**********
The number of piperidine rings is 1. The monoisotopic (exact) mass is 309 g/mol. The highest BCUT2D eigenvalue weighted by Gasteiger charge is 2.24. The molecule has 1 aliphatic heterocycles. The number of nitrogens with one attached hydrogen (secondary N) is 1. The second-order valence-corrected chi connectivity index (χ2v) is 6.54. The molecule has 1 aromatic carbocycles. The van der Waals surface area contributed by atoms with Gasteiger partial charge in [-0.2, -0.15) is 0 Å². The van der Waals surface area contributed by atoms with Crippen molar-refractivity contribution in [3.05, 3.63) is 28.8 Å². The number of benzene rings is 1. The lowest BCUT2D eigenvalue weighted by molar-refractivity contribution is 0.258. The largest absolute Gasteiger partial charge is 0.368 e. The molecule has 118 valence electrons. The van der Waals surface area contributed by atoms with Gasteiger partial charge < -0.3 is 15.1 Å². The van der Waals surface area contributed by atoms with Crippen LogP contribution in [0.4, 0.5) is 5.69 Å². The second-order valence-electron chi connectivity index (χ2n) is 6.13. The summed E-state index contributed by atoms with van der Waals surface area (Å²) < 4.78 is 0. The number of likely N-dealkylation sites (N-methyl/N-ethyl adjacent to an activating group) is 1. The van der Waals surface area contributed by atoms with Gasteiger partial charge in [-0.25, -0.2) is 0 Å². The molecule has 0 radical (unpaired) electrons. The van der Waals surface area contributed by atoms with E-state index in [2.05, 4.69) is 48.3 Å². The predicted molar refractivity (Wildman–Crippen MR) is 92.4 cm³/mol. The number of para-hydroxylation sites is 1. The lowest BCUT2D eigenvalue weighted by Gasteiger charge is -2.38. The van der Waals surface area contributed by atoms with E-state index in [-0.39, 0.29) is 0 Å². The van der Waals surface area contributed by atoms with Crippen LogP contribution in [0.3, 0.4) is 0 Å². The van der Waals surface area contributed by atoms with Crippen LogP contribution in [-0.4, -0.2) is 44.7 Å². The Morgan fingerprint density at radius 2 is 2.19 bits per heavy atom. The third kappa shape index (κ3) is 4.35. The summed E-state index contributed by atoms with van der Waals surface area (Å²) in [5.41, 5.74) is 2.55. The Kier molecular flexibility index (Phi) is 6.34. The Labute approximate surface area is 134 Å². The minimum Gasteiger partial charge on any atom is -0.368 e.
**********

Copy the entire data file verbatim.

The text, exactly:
The number of piperidine rings is 1. The monoisotopic (exact) mass is 309 g/mol. The highest BCUT2D eigenvalue weighted by Gasteiger charge is 2.24. The molecule has 1 aliphatic heterocycles. The number of nitrogens with one attached hydrogen (secondary N) is 1. The second-order valence-corrected chi connectivity index (χ2v) is 6.54. The molecule has 1 aromatic carbocycles. The van der Waals surface area contributed by atoms with Gasteiger partial charge in [-0.2, -0.15) is 0 Å². The van der Waals surface area contributed by atoms with Crippen molar-refractivity contribution in [3.05, 3.63) is 28.8 Å². The number of benzene rings is 1. The lowest BCUT2D eigenvalue weighted by molar-refractivity contribution is 0.258. The largest absolute Gasteiger partial charge is 0.368 e. The molecule has 118 valence electrons. The van der Waals surface area contributed by atoms with Gasteiger partial charge < -0.3 is 15.1 Å². The van der Waals surface area contributed by atoms with Crippen LogP contribution in [0.4, 0.5) is 5.69 Å². The second-order valence-electron chi connectivity index (χ2n) is 6.13. The summed E-state index contributed by atoms with van der Waals surface area (Å²) < 4.78 is 0. The number of likely N-dealkylation sites (N-methyl/N-ethyl adjacent to an activating group) is 1. The van der Waals surface area contributed by atoms with Gasteiger partial charge in [-0.25, -0.2) is 0 Å². The molecule has 0 radical (unpaired) electrons. The van der Waals surface area contributed by atoms with E-state index in [2.05, 4.69) is 48.3 Å². The predicted molar refractivity (Wildman–Crippen MR) is 92.4 cm³/mol. The number of para-hydroxylation sites is 1. The lowest BCUT2D eigenvalue weighted by Gasteiger charge is -2.38. The van der Waals surface area contributed by atoms with E-state index in [-0.39, 0.29) is 0 Å². The van der Waals surface area contributed by atoms with Crippen LogP contribution in [0.3, 0.4) is 0 Å². The van der Waals surface area contributed by atoms with Crippen LogP contribution in [-0.4, -0.2) is 44.7 Å². The Morgan fingerprint density at radius 2 is 2.19 bits per heavy atom. The third kappa shape index (κ3) is 4.35. The summed E-state index contributed by atoms with van der Waals surface area (Å²) in [5.41, 5.74) is 2.55. The Kier molecular flexibility index (Phi) is 6.34. The Labute approximate surface area is 134 Å². The minimum Gasteiger partial charge on any atom is -0.368 e.